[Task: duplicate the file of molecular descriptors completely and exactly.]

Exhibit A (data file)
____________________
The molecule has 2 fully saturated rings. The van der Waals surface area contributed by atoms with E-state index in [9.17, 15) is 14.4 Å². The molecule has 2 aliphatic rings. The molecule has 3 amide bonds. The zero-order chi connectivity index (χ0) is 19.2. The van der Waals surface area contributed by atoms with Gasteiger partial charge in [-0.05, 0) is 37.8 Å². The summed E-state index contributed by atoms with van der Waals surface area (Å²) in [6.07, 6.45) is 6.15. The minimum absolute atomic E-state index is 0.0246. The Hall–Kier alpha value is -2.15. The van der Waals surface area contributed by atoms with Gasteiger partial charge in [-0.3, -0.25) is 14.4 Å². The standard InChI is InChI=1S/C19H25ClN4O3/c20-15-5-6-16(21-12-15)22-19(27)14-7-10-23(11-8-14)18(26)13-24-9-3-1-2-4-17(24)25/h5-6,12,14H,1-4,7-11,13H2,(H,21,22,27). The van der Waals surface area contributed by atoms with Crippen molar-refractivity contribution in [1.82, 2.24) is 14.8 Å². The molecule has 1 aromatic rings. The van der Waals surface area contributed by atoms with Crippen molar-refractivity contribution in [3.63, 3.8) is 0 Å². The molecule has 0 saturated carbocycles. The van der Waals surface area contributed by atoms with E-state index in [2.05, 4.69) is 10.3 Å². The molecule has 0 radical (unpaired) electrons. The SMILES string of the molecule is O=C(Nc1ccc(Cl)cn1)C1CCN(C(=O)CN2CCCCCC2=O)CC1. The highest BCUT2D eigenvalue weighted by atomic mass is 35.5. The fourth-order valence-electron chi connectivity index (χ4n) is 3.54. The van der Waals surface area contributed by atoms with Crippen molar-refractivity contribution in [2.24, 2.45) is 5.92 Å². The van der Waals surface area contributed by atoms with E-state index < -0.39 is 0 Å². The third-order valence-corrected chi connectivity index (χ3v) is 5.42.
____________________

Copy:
The molecule has 2 fully saturated rings. The van der Waals surface area contributed by atoms with E-state index in [9.17, 15) is 14.4 Å². The molecule has 2 aliphatic rings. The molecule has 3 amide bonds. The zero-order chi connectivity index (χ0) is 19.2. The van der Waals surface area contributed by atoms with Gasteiger partial charge in [-0.05, 0) is 37.8 Å². The summed E-state index contributed by atoms with van der Waals surface area (Å²) in [6.07, 6.45) is 6.15. The minimum absolute atomic E-state index is 0.0246. The Hall–Kier alpha value is -2.15. The van der Waals surface area contributed by atoms with Gasteiger partial charge in [-0.3, -0.25) is 14.4 Å². The standard InChI is InChI=1S/C19H25ClN4O3/c20-15-5-6-16(21-12-15)22-19(27)14-7-10-23(11-8-14)18(26)13-24-9-3-1-2-4-17(24)25/h5-6,12,14H,1-4,7-11,13H2,(H,21,22,27). The van der Waals surface area contributed by atoms with Crippen molar-refractivity contribution in [1.82, 2.24) is 14.8 Å². The molecule has 1 aromatic rings. The van der Waals surface area contributed by atoms with Crippen molar-refractivity contribution in [3.63, 3.8) is 0 Å². The molecule has 0 saturated carbocycles. The van der Waals surface area contributed by atoms with E-state index in [2.05, 4.69) is 10.3 Å². The molecule has 0 radical (unpaired) electrons. The SMILES string of the molecule is O=C(Nc1ccc(Cl)cn1)C1CCN(C(=O)CN2CCCCCC2=O)CC1. The highest BCUT2D eigenvalue weighted by atomic mass is 35.5. The fourth-order valence-electron chi connectivity index (χ4n) is 3.54. The van der Waals surface area contributed by atoms with Crippen molar-refractivity contribution in [2.24, 2.45) is 5.92 Å². The van der Waals surface area contributed by atoms with E-state index < -0.39 is 0 Å². The third-order valence-corrected chi connectivity index (χ3v) is 5.42.